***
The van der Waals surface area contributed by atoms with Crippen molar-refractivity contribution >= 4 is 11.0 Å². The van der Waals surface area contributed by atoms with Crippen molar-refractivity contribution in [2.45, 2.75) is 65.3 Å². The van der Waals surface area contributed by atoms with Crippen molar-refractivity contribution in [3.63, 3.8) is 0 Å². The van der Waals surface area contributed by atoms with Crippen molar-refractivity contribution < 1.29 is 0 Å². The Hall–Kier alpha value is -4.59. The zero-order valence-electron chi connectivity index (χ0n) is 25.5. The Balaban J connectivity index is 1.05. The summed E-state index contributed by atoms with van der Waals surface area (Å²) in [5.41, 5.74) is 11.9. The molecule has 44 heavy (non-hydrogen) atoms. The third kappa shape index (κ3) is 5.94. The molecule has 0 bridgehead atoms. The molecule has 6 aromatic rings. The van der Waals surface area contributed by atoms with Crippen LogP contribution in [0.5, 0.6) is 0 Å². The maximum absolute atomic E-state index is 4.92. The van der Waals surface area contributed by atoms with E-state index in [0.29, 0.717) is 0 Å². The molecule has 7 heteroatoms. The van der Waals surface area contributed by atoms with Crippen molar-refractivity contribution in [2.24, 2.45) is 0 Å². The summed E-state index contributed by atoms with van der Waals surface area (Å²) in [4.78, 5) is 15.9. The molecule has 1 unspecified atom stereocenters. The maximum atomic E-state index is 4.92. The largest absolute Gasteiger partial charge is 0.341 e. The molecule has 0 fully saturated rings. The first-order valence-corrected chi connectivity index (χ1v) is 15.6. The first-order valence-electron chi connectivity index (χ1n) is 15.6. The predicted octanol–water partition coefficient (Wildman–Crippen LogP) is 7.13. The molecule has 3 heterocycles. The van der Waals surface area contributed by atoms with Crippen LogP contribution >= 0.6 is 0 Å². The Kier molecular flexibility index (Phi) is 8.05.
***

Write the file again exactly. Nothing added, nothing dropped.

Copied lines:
The van der Waals surface area contributed by atoms with Crippen molar-refractivity contribution >= 4 is 11.0 Å². The van der Waals surface area contributed by atoms with Crippen molar-refractivity contribution in [2.45, 2.75) is 65.3 Å². The van der Waals surface area contributed by atoms with Crippen molar-refractivity contribution in [3.63, 3.8) is 0 Å². The van der Waals surface area contributed by atoms with Crippen molar-refractivity contribution < 1.29 is 0 Å². The Hall–Kier alpha value is -4.59. The zero-order valence-electron chi connectivity index (χ0n) is 25.5. The Balaban J connectivity index is 1.05. The summed E-state index contributed by atoms with van der Waals surface area (Å²) in [5.41, 5.74) is 11.9. The molecule has 44 heavy (non-hydrogen) atoms. The third kappa shape index (κ3) is 5.94. The molecule has 0 bridgehead atoms. The molecule has 6 aromatic rings. The van der Waals surface area contributed by atoms with Crippen LogP contribution in [0.5, 0.6) is 0 Å². The maximum absolute atomic E-state index is 4.92. The van der Waals surface area contributed by atoms with E-state index in [0.29, 0.717) is 0 Å². The molecule has 7 heteroatoms. The van der Waals surface area contributed by atoms with Crippen molar-refractivity contribution in [2.24, 2.45) is 0 Å². The summed E-state index contributed by atoms with van der Waals surface area (Å²) in [4.78, 5) is 15.9. The molecule has 1 unspecified atom stereocenters. The maximum atomic E-state index is 4.92. The largest absolute Gasteiger partial charge is 0.341 e. The molecule has 0 fully saturated rings. The first-order valence-corrected chi connectivity index (χ1v) is 15.6. The first-order valence-electron chi connectivity index (χ1n) is 15.6. The predicted octanol–water partition coefficient (Wildman–Crippen LogP) is 7.13. The molecule has 3 heterocycles. The van der Waals surface area contributed by atoms with Crippen LogP contribution >= 0.6 is 0 Å². The Kier molecular flexibility index (Phi) is 8.05.